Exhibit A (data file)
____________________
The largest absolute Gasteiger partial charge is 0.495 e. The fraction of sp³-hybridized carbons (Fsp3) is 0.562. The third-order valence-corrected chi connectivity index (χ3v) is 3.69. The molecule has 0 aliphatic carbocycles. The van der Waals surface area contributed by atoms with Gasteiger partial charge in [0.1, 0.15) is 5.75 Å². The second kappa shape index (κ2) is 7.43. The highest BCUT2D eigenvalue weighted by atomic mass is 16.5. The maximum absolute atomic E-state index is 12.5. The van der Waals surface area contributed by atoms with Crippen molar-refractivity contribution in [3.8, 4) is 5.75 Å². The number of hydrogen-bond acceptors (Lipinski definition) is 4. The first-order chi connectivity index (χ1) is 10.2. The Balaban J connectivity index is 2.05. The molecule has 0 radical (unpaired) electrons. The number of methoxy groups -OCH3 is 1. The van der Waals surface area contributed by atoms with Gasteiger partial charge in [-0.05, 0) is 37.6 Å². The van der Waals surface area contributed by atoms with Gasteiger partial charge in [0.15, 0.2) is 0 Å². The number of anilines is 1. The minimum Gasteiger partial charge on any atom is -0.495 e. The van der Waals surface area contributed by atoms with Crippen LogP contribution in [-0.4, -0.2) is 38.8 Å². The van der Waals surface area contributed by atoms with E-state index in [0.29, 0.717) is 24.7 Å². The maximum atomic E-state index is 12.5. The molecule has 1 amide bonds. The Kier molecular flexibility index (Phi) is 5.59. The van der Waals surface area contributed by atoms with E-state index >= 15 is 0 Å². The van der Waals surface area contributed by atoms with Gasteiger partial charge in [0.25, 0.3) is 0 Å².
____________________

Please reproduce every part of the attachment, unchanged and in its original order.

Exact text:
The largest absolute Gasteiger partial charge is 0.495 e. The fraction of sp³-hybridized carbons (Fsp3) is 0.562. The third-order valence-corrected chi connectivity index (χ3v) is 3.69. The molecule has 0 aliphatic carbocycles. The van der Waals surface area contributed by atoms with Gasteiger partial charge in [0.1, 0.15) is 5.75 Å². The second kappa shape index (κ2) is 7.43. The highest BCUT2D eigenvalue weighted by atomic mass is 16.5. The maximum absolute atomic E-state index is 12.5. The van der Waals surface area contributed by atoms with Crippen molar-refractivity contribution in [3.8, 4) is 5.75 Å². The number of hydrogen-bond acceptors (Lipinski definition) is 4. The first-order chi connectivity index (χ1) is 10.2. The Balaban J connectivity index is 2.05. The molecule has 0 radical (unpaired) electrons. The number of methoxy groups -OCH3 is 1. The van der Waals surface area contributed by atoms with Gasteiger partial charge in [-0.05, 0) is 37.6 Å². The van der Waals surface area contributed by atoms with Gasteiger partial charge in [0.15, 0.2) is 0 Å². The number of anilines is 1. The minimum Gasteiger partial charge on any atom is -0.495 e. The van der Waals surface area contributed by atoms with Crippen LogP contribution in [-0.4, -0.2) is 38.8 Å². The van der Waals surface area contributed by atoms with E-state index in [0.29, 0.717) is 24.7 Å². The maximum atomic E-state index is 12.5. The molecule has 1 amide bonds. The Kier molecular flexibility index (Phi) is 5.59. The van der Waals surface area contributed by atoms with E-state index >= 15 is 0 Å². The van der Waals surface area contributed by atoms with Gasteiger partial charge in [0.25, 0.3) is 0 Å².